Thursday, July 21, 2022

Another – 30 – .


One of Jim’s political cartoons

by Rick Marschall

I was 16 or 17 when I first met Jim Ivey. My family went on annual vacations to Florida, from New Jersey; and my father always indulged my interest in comics by reserving our last couple of days to visit cartoonists, of whom there were many in the Sunshine State.

I did not show up at front doors unannounced, of course. I sought the cartoonists out, usually with the help of cartoonists I was getting to know in the New York City area, and with the encouragement of my dad, who even helped me compose letters inviting myself to their homes. On those visits my father joined me – Roy Crane, Frank King, Leslie Turner, Mel Graff, Lank Leonard – as a vicarious fan, of course. My mother and sisters sat in the car or at a motel poolside.

But when I visited Jim Ivey I was alone, probably just old enough to drive. We usually stayed on the east coast, and I drove to Madeira Beach, over in the Saint Pete area. Surely I had already corresponded with Jim, probably trading originals. In those days, the 1960s, the hobby was barely hatched. The names I can summon are – now – a ghostly echelon; and I can write this because I started younger than others in that “first generation.”

John Coulthard – the San Franciscan who probably put me in touch with Jim; Abe Paskow of Brooklyn; Tony Sanguino; Angelo Cruz and Chester Grabowski; Gordon Hunter; Gordon Campbell; Ernie McGee; Vern Greene who drew Bringing Up Father and Art Wood the editorial cartoonist; all these have passed. About this time I met Charlie Roberts of Virginia, and Harvard student Fred Schreiber from France, who joined the small fraternity of newspaper-strip art collectors.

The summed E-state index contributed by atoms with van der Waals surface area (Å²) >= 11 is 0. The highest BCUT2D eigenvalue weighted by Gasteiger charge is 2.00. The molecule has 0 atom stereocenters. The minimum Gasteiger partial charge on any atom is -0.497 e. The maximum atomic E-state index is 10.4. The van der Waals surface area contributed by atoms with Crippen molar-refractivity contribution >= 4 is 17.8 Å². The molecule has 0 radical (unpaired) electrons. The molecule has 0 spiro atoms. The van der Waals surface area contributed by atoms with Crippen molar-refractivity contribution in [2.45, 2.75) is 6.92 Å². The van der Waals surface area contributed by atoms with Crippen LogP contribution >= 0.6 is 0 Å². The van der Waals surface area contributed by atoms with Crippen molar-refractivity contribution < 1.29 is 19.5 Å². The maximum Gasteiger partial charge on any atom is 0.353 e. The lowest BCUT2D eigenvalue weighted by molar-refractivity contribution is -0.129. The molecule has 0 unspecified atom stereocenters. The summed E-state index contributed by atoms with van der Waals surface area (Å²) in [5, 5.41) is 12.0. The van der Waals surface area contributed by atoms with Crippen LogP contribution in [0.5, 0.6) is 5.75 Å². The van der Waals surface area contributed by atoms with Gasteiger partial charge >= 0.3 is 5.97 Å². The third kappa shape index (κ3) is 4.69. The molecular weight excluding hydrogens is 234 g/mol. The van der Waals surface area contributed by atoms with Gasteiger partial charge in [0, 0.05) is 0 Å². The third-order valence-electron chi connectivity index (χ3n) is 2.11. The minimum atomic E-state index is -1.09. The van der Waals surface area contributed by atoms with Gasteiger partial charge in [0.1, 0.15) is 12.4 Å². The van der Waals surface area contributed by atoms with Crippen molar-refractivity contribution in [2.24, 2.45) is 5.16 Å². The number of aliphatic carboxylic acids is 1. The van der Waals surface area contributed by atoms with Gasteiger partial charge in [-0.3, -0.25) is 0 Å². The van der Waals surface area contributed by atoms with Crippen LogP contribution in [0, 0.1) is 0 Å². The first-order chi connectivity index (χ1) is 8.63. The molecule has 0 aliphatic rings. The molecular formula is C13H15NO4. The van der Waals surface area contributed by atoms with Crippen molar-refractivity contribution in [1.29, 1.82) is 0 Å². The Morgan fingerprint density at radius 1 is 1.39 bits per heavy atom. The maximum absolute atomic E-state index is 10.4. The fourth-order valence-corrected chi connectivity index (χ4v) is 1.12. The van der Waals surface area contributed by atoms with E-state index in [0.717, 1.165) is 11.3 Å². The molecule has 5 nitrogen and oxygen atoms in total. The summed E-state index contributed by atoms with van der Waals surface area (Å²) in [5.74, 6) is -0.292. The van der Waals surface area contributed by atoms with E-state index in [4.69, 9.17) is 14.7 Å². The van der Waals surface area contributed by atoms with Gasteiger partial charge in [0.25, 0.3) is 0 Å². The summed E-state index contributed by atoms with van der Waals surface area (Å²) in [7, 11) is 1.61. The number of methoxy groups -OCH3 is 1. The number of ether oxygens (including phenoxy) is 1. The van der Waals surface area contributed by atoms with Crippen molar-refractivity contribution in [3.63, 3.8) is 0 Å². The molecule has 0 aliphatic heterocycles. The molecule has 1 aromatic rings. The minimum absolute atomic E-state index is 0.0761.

Then there was Jim Ivey. He “graduated” from collecting to producing minor publications; and in Madeira Beach he opened a “museum.” Like Jim’s letters and his drawings (he had been a political cartoonist)  – maybe his life itself – they were idiosyncratic and a little disorganized. His cARToon magazine was more of a scrapbook; and his Cartoon Museum that so attracted me was a storefront with original art from his collection thumb-tacked to the walls; books and cartoon anthologies on the floor at the base of those walls; and a platform by the street window, where Jim gave drawing demonstrations and held cartooning classes.

a self-caricature of Jim Ivey.

In Jim’s last note to me he tweaked me, saying that I always had “pooh-poohed” his museum. I never did so to him directly – not even one “pooh” – but I know the troublemaker who tried to be a provocateur. In fact I have served on the boards of several museums and, more pertinently, I have visited many museums. Calling his gallery / displays / drawing board in a storefront, a Museum did not make it a museum. But it was better.